Titus 2 and Gospel Friendships

Editor’s Note: This is the second in a series of articles by Susan Shepherd on the topic of relationships in the church. To read the first post, click here.

SUSAN SHEPHERD|CONTRIBUTOR

One of my favorite “Peanuts” cartoons is a picture of Charlie Brown lounging on a bean bag chair, Snoopy resting on his head.  The caption reads:  “A friend is someone who knows all your faults but likes you anyway.”  Snoopy epitomizes our idea of a good friend; he makes Charlie Brown feel good about himself (not an easy task!).  Friends cheer us on and tell us how great we are…they make us laugh…they feel our pain.  Which isn’t inherently bad, but it is a far cry from what God had in mind when He gave us to one another in the church.

Much like our Peanuts friends, we want to encourage one another, to make one another feel secure, and to support one another, but the goal of Gospel friendship is not primarily our comfort, security or encouragement.  Our efforts are not meant to be an end in themselves, but to be a means to sanctify the church!  Friendships in the church, like all of life, are meant to help us to be (individually and collectively) transformed into the image of the Son (2 Corinthians 3:18).  You and I, then, actually grow in our resemblance to Jesus because of our friendship!

Paul reiterates this point in Titus 2:3-5 by offering three “categories” of influence between sister- friends in the church.  He begins, remarkably, with DOCTRINE:  “teach what is good.”  This is significant given the context of these verses; remember that the Apostle is concerned about false teaching in the church.  Paul was jealous for a “sound mind” – not only among the men, but the women as well!  Sisters, we need to be thinking women who are helping one another to be thinking women!  Doctrine matters.  What we think about God, about redemptive history, about Christ and the Trinity—these things MATTER.  Right thinking about God must underscore our relationships to one another in the church.  It provides a mooring, an anchor and it is essential to our living.  Our friendships in the church must have, at the core, sound doctrine.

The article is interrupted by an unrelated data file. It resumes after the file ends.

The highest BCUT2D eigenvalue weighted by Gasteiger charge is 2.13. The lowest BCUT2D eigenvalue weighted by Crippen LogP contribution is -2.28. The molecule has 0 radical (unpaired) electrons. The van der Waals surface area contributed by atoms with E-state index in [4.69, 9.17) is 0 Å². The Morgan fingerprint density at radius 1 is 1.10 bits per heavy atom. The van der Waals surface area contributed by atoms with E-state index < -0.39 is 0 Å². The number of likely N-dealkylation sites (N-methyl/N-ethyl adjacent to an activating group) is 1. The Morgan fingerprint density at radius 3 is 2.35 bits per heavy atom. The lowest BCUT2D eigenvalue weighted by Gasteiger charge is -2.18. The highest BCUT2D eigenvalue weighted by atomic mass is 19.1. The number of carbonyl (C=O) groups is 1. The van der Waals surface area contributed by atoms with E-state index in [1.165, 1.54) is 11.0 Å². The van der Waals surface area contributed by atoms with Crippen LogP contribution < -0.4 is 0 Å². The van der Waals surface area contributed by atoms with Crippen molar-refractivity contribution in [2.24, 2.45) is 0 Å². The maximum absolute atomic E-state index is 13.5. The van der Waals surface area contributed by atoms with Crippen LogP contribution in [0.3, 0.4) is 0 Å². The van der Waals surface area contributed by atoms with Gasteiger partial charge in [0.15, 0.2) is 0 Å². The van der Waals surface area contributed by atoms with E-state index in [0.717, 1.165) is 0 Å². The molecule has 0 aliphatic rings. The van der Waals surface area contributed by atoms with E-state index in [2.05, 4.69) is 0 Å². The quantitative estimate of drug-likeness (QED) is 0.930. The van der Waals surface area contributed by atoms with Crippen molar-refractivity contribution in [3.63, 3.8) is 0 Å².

Secondly, in verses 4 and 5, Paul suggests our friendships in the church are helpful for our PRACTICAL LIVES.  He speaks specifically to loving our families (single friends, don’t check out!*).  It is interesting that the Apostle is so concise here.  It is a little more typical of Paul to pile up words to make a single point, but here he simply uses the word: love.  Might he be more persuasive with: “train the young women to honor, cherish, lift up, serve, extend grace…”?  Why the economy of the single word?  He chose the one word that sums up all the others.  A woman’s life marked by love is one of sacrifice, grace, patience, gentleness, tenacity, perseverance, courage, industry, creativity and, at least in the case of mothers, sleeplessness.  It requires her to become organized, frugal, flexible, savvy, perceptive and hospitable. In short, love means dying to self.  Our friendships in the church are meant to help us to do that, to learn to love like that.

Finally, Paul eludes in these verses to the CHARACTER of the women in the church.  Not slanderers, not slaves to wine, self-controlled, pure…. This dynamic of friendship between women in the church in Crete would have been powerful, given the culture in which they lived.  Their little island was well known for its crude lifestyle (see 1:12), and the Apostle longed for those who loved Jesus to live the kind of life that provided “legitimate grounds for the Gospel.”[1]  What was true in Crete is certainly true today in America.  Can you see how women who are self-controlled, pure, and kind become a “city on a hill”?  Our friendships in the church help us to have character that highlights the attractiveness of the Gospel.

Sisters, women’s friendships in the church are meant to help us to look more like Jesus.  My ability, and my desire, to be this kind of friend is deeply dependent on my having this kind of friendship with Jesus.  He is my comforter, encourager, and shelter.  He understands my sorrow and fear and disappointment, but He never leaves me there.  His love expresses itself in His sanctifying work in my life, so He gently corrects me, challenges me, forgives me, lifts me up and protects me.  It is this friendship that enables to be a Gospel friend.

One more detail that I love about this text: I am both the older woman in verse 3 and the young woman in verse 4!  I will always have something to gain from a woman who is a season or two ahead of me…and, by grace, I’ll have something to offer a woman who is a few steps behind.  Something to offer.  Something to gain.  Gospel friendships in the church are reciprocal!

“A friend is someone who knows your faults but likes you anyway.” True.  But a Gospel friend knows your faults, likes you anyway, and longs for you to become like Jesus.  Something to aspire to, don’t you think?

Susan is the Director of Women’s Ministries at Christ Covenant Church in Matthews, North Carolina. Her first book, Becoming Eve, is now available along with a study guide for personal and small group use. She and her husband, Charles, have two married children and two grandsons. While Susan loves cooking, photography, reading, writing and ministry, she mostly loves being Gigi to Micah (2) and Jack (8 months)!

 

 

[1] ESV study Bible notes on this text

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